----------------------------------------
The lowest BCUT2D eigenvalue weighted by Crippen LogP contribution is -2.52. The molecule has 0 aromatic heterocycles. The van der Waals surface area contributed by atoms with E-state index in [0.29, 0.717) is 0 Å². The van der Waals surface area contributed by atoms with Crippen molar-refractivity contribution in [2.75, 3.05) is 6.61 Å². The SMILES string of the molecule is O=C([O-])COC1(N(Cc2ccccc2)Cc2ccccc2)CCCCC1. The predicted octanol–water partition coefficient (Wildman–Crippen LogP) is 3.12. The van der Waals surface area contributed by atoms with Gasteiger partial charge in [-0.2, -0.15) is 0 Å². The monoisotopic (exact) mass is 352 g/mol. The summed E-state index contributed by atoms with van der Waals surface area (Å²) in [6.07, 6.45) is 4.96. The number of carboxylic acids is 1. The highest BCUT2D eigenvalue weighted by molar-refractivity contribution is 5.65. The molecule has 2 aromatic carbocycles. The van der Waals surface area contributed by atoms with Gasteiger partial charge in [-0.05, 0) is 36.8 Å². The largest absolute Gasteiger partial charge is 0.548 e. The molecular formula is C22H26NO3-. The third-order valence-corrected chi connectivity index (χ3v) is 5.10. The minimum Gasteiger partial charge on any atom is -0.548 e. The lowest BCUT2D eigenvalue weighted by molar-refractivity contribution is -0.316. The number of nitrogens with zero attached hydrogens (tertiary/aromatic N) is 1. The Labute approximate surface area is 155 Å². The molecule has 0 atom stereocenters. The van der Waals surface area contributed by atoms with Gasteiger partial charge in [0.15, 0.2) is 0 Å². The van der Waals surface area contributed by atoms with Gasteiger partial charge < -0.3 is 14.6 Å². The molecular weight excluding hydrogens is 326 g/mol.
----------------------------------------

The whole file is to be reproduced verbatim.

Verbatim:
The lowest BCUT2D eigenvalue weighted by Crippen LogP contribution is -2.52. The molecule has 0 aromatic heterocycles. The van der Waals surface area contributed by atoms with E-state index in [0.29, 0.717) is 0 Å². The van der Waals surface area contributed by atoms with Crippen molar-refractivity contribution in [2.75, 3.05) is 6.61 Å². The SMILES string of the molecule is O=C([O-])COC1(N(Cc2ccccc2)Cc2ccccc2)CCCCC1. The predicted octanol–water partition coefficient (Wildman–Crippen LogP) is 3.12. The van der Waals surface area contributed by atoms with Gasteiger partial charge in [-0.2, -0.15) is 0 Å². The monoisotopic (exact) mass is 352 g/mol. The summed E-state index contributed by atoms with van der Waals surface area (Å²) in [6.07, 6.45) is 4.96. The number of carboxylic acids is 1. The highest BCUT2D eigenvalue weighted by molar-refractivity contribution is 5.65. The molecule has 2 aromatic carbocycles. The van der Waals surface area contributed by atoms with Gasteiger partial charge in [-0.05, 0) is 36.8 Å². The largest absolute Gasteiger partial charge is 0.548 e. The molecular formula is C22H26NO3-. The third-order valence-corrected chi connectivity index (χ3v) is 5.10. The minimum Gasteiger partial charge on any atom is -0.548 e. The lowest BCUT2D eigenvalue weighted by molar-refractivity contribution is -0.316. The number of nitrogens with zero attached hydrogens (tertiary/aromatic N) is 1. The Labute approximate surface area is 155 Å². The molecule has 0 atom stereocenters. The van der Waals surface area contributed by atoms with Gasteiger partial charge in [0.15, 0.2) is 0 Å². The van der Waals surface area contributed by atoms with Gasteiger partial charge < -0.3 is 14.6 Å². The molecular weight excluding hydrogens is 326 g/mol.